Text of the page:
Skip to main content

Shared Directories

This section provides an overview of the directories shared between the compute nodes and the controller nodes in HPC cloud clusters. Understanding these shared directories is crucial for managing data and optimizing job performance in your cluster setup.

Diagram of the shared directories in a cluster.

Home Directory

The home directory serves as a central storage location and plays a key role in your cluster's operation. It is automatically NFS exported from the controller node, and all compute nodes inside a cluster automatically mount /home over NFS.

Because the home directory is part of the controller's root disk, it gets deleted when a cluster is turned off. This directory is a no-cost alternative to cloud storage and can be used for job execution, storing configurations, and performing small file operations.

For ease of use, we automatically mount the cluster owner's home directory into their user workspace using SSHFS. We recommend leveraging this mount to conveniently drag and drop small files as well as open scripts and logs in the integrated development environment (IDE). However, it's important to note that using this directory for large file transfers between the user workspace and the controller is not recommended. Instead, we recommend using the commands rsync or scp. For more information, please see Transferring Data.

Cloud Storage

To meet your specific storage needs, you have the flexibility to create additional storage and filesystems that can be attached to your clusters. These options provide you with customizable storage solutions tailored to your workload. For more information on managing storage and attaching additional storage resources to your clusters, please see Storage.

Low Performance

Persistent Cloud Object Storage

Cloud storage presents an excellent option for persistent and cost-effective data storage. You can utilize AWS S3, Azure Blob Storage, Google Cloud Storage (GCS) objects that can be mounted to the controller and compute nodes using the Filesystem in Userspace (FUSE) technology. This type of storage allows you to store your results securely before turning off a cluster. To enhance performance, we recommend employing manual data copying with corresponding commands such as gsutil, aws s3, or azcopy.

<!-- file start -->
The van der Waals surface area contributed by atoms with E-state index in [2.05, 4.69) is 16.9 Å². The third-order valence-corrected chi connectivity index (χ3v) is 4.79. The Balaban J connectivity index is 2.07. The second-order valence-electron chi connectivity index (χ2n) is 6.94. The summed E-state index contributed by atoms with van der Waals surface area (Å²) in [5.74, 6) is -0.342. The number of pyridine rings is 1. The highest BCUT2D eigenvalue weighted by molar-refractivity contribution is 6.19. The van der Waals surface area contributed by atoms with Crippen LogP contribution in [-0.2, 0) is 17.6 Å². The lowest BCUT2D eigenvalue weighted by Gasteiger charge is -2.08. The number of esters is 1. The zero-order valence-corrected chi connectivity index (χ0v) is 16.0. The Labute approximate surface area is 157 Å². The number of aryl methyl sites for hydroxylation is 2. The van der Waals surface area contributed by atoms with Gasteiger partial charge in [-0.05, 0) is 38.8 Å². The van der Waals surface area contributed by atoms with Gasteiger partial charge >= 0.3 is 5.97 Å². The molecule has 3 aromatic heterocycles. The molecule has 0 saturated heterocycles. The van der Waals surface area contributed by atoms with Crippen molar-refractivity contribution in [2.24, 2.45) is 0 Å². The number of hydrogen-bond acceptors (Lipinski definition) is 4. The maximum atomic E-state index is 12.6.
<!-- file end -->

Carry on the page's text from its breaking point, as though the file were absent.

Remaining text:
Persistent Cloud NFS Storage

Alternatively to object storage, you have access to managed filesystem services such as Filestore on GCP or EFS on AWS. These services offer the ability to mount filesystems to the controller and compute nodes over NFS.

These filesystems, like object storage, are persistent, and can offer better performance than object storage. Please note that setting this up currently requires assistance from our support team.


You can utilize persistent filesystems for installing custom user-specific software that needs to be readily available whenever a cluster is started. Moreover, it serves as a reliable location for storing your results securely before shutting down a cluster, allowing for seamless continuation of your work in subsequent sessions.

High Performance


Lustre storage offers a powerful parallel distributed filesystem that can be mounted to the controller and compute nodes. You can configure Lustre storage as either persistent or ephemeral, depending on your requirements. However, it's important to be mindful of the cost implications associated with Lustre filesystems; in general, Lustre is more suitable for large-scale HPC workloads with demanding I/O operations.

Image Disks

Image disks are disks that are created from a cloud image, and that disk is directly attached to the controller. The controller automatically NFS exports image disks and compute nodes automatically mount those exports. Files written to these disks will not persist across sessions, as the disk is created from the image source each time a cluster is started. Leveraging image disks is a practical choice when you need to install organization-wide software, making it readily available to all users.